There was a time when people used to hunt turkeys for Thanksgiving. Fast forward to today and you see people hunting for deals on holidays, like the upcoming Christmas season, Boxing Day specials and New Year deals. Since we live in technology-rich times, the majority of shoppers hunt for deals on electronic gadgets, like cheap computer tablets.
Cheap Tablets = Online Security Disasters
While these cheap tablets are undoubtedly bad for your personal privacy and data, it makes matters even worse when the same tablets are brought into offices for enterprise use.
Bluebox Security’s lead security analyst, Andrew Blaich, tested and scored some of the cheapest tablets sold on Thanksgiving, Black Friday and Cyber Monday, and the results are horrific, to say the least.
Problems Discovered with Cheap Tablets
Some of the problems discovered with the device were: USB debugging turned on by default; a pre-installed security backdoor; and four other major security vulnerabilities namely Masterkey, FakeID, Heartbleed and Futex.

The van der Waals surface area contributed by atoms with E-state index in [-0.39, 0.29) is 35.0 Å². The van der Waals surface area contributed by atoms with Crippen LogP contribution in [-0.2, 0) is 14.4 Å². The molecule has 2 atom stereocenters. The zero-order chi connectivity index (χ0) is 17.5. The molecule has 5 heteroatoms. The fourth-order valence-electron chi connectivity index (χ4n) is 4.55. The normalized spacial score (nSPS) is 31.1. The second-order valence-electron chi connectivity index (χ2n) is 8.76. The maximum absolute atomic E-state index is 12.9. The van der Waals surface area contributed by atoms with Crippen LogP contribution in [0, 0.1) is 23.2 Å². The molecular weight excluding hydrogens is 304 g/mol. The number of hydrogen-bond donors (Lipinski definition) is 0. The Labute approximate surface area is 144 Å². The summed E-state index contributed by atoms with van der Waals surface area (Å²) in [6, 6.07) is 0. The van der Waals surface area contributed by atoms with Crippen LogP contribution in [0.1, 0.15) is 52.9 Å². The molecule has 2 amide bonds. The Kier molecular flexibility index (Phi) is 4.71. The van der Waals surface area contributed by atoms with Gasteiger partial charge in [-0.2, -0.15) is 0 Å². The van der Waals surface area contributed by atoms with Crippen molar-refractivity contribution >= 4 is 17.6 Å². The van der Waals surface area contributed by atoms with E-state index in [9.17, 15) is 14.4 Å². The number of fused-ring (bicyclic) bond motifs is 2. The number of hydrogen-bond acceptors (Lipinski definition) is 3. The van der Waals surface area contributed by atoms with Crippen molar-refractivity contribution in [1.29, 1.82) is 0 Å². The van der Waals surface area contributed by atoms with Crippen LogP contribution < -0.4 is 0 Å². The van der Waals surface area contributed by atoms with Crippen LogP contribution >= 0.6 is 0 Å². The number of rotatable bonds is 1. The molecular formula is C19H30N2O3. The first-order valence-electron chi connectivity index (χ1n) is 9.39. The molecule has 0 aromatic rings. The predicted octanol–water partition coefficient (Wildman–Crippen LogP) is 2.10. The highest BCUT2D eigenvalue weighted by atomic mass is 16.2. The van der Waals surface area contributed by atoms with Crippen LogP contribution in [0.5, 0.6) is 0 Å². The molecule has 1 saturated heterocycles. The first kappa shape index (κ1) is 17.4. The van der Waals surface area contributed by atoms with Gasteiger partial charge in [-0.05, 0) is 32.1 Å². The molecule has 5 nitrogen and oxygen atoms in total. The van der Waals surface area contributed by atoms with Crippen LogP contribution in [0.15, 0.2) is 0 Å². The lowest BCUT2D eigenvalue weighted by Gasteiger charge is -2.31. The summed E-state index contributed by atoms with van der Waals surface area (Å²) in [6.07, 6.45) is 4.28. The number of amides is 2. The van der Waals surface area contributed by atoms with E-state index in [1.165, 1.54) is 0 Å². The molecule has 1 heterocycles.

One cheap tablet in particular had so many issues that the security firm wasn’t even able to score it properly. Besides, the security firm also tested several other tablets that were priced between $39 to $69 that were available at all the major leading retail stores and found them as "semi-trustable".
The same security firm also tested a $99 Samsung Galaxy Tab 3 Lite, and to nobody’s surprise, the tablet passed all the necessary security check points. This just goes to show that sometimes spending a little more indeed goes a long way and helps you avoid many security risks with cheap tablets.
Just because you bought a tablet from a trusted retailer doesn’t mean you can trust the tablet itself. The retailers don’t test these tablets on their own; they just want to offer the best deal to their customers. Unfortunately, the best deal offered by them isn’t in the best interest of their customers’ online security.
If you have already bought a cheap tablet then we recommend that you immediately take the following 2 steps:
1. Install and run an anti-malware on your tablet to root out any malicious apps.
2. Install a good VPN on your tablet and always keep it connected.
Laziness on your part can, and most probably will, result in a huge loss, a loss much bigger than the money you saved on a cheap-tablet deal.